Kevin Young's "You Are What You Read"
Our friend Kevin Young is the author of seven books of poetry and the editor of eight others, including Ardency: A Chronicle of the Amistad Rebels, winner of a 2012 American Book Award, and Jelly Roll: A Blues, a finalist for the National Book Award. His recent book The Grey Album: On the Blackness of Blackness won the Graywolf Nonfiction Prize, was a New York Times Notable Book for 2012, a finalist for the National Book Critics Circle Award for criticism, and winner of the PEN Open Award. His next volume of poems, Book of Hours, is forthcoming from Knopf in March 2014. He is currently a professor and curator at Emory University in Atlanta, where he lives with his family.
Would you say this pile of books defines you?
Not really—I mean as you can see, I have literally thousands of books I've gathered or was given over the years. It was hard for me to pull only a few for you to see ... I just grabbed some first editions here and old copies I have of books I love. Speaking of definitions, this college dictionary [American Heritage Dictionary] I got right before my senior year of high school. I still use it twice a week. I read it—all of it!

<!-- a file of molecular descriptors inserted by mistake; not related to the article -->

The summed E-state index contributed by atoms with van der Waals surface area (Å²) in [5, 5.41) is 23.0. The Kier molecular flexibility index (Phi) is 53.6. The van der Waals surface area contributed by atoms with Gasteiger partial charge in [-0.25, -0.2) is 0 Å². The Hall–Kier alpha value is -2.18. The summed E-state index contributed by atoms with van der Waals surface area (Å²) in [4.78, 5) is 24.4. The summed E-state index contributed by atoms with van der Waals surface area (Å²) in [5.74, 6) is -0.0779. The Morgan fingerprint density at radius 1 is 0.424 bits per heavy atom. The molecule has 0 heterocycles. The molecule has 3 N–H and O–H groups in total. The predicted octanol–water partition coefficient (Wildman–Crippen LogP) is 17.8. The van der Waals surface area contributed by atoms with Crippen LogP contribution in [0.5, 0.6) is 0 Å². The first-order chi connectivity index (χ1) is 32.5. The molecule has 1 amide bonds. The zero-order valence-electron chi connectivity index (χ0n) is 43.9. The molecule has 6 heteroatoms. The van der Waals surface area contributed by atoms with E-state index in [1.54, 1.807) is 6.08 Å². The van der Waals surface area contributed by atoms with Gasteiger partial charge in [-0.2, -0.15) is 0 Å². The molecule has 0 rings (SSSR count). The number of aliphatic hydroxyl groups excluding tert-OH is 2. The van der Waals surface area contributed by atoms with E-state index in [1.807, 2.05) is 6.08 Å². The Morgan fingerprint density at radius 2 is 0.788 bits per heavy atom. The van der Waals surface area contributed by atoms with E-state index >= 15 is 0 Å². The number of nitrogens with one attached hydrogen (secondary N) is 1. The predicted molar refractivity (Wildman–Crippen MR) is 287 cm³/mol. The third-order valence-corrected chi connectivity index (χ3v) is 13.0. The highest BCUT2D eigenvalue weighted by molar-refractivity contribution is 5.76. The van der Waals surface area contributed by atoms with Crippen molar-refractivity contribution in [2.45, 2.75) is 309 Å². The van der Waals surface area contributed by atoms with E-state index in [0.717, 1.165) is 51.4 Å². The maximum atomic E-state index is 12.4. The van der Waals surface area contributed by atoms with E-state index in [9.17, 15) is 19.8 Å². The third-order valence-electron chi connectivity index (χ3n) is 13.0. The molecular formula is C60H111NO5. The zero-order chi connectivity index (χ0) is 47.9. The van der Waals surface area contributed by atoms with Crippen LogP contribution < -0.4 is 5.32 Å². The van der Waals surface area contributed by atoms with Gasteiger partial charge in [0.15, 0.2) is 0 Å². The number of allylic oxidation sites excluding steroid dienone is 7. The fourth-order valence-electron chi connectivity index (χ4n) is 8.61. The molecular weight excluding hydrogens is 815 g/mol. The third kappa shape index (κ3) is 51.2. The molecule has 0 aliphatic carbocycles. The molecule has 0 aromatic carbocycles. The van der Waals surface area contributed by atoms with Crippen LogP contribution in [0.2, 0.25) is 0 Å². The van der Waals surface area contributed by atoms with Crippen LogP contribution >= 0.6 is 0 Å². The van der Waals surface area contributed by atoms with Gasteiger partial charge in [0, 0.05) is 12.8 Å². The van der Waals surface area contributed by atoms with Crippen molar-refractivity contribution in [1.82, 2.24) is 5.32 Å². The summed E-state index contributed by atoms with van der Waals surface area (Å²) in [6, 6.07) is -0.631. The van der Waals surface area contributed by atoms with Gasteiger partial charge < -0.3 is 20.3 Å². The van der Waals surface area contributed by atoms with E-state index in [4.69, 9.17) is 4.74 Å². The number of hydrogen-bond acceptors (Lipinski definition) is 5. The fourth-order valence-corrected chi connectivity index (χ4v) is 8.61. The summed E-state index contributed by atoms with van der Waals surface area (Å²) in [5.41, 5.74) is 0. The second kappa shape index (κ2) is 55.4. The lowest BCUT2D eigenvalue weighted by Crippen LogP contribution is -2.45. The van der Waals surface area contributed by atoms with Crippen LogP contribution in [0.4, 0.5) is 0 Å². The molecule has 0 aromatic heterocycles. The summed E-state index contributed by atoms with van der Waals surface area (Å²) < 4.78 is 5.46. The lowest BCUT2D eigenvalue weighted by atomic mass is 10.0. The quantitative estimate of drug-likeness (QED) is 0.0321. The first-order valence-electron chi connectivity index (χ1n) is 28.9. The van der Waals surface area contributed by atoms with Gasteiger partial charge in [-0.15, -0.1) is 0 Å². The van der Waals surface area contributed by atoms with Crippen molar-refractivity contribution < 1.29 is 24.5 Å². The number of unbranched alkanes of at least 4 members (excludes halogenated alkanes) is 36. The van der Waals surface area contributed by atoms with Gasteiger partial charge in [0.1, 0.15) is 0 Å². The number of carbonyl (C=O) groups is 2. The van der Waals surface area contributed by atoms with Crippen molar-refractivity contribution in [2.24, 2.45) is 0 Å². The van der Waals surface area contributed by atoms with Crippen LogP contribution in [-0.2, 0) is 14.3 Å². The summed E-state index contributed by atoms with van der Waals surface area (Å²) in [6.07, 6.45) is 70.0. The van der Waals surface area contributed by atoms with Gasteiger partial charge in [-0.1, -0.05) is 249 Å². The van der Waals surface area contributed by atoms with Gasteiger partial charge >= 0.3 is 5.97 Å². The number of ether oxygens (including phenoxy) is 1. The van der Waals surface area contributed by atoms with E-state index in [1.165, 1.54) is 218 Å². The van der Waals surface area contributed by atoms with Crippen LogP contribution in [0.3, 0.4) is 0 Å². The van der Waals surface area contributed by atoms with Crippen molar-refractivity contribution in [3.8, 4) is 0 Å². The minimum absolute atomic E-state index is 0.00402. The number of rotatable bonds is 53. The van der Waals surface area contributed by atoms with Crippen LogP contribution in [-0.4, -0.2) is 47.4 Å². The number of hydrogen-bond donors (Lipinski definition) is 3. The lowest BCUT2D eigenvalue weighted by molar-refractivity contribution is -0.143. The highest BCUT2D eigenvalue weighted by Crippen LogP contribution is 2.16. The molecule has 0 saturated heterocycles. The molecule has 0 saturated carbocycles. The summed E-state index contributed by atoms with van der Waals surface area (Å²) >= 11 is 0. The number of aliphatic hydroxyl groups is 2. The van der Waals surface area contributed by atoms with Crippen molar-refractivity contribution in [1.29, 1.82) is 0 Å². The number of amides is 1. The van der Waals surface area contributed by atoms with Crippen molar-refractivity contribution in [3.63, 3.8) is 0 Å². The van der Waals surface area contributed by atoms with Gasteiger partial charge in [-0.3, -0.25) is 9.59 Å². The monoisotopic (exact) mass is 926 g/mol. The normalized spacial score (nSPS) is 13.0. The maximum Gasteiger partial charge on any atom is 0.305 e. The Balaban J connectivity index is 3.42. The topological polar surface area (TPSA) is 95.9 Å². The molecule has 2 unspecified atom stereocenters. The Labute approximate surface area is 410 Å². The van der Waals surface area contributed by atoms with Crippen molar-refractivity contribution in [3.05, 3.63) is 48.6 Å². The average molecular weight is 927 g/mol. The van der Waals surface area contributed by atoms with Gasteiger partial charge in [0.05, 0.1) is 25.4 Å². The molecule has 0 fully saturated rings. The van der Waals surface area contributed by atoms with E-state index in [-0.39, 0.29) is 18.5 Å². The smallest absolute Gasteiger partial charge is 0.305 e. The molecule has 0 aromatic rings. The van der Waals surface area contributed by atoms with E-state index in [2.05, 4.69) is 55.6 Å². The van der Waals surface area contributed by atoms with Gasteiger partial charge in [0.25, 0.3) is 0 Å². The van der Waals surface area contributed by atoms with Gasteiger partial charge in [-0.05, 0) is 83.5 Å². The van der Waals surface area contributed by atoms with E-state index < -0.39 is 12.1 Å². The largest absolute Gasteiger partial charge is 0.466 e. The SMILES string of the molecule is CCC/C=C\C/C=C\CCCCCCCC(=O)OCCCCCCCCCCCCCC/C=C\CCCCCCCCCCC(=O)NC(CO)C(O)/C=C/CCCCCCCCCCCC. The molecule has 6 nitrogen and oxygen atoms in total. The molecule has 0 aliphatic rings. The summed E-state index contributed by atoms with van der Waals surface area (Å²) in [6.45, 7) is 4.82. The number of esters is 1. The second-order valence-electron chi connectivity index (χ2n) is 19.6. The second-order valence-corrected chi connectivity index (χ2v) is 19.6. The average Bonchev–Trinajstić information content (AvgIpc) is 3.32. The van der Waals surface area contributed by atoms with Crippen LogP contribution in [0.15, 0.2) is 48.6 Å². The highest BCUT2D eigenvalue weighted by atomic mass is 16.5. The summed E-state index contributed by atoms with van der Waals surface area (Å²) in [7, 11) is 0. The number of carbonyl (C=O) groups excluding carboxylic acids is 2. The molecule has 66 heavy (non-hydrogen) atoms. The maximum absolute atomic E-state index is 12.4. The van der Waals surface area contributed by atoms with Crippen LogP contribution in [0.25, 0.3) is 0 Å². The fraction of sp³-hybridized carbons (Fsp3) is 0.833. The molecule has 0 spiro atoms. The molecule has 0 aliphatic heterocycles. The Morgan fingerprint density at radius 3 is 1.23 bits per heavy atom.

You seem to have a passion for old, rare books.
For me, getting the earliest editions of the book tells you something crucial, something lost in the digital. Who owned it maybe, how it was well-read—or well-loved. I love the textures and the stories that the old copies tell. Used bookstores are the best in that way.
Is there is one book you return to over and over?
Yes and no. I feel like all of these books are versions of that. There's not the one book. These three poetry books are a first edition of Death of a Naturalist by Seamus Heaney, Gwendolyn Brooks's A Street in Bronzeville, and then Good Times by Lucille Clifton. These are all first books, remarkable debuts that really sing to me.
Do you have book envy?
I have look envy. I love the look and feel of books so much it's almost like, “Oh, I'd love a book like that” rather than “Oh, I can't believe they did that with that book," or “Oh, I would never do that.” It's more participatory. I feel like reading is this great shared project where, across, time you're connected with people who wrote long ago and never imagined you or maybe somehow did. That's what I like about books as physical objects.
Did you have a naughty book you would read under the covers?
When I was a kid people would pass around Judy Blume books, but I read comic books. That was the thing I binged on. And I still have them all which is probably how I started collecting. Like many people did, I read Richie Rich kid comics—but then I'd visit my cousin in Louisiana who was away at school and he would have The Hulk and Captain America and the Falcon under his bed; not really clandestine, but still quite a thrill to discover.
Continue reading the rest of Kevin’s “You Are What You Read” on Medium.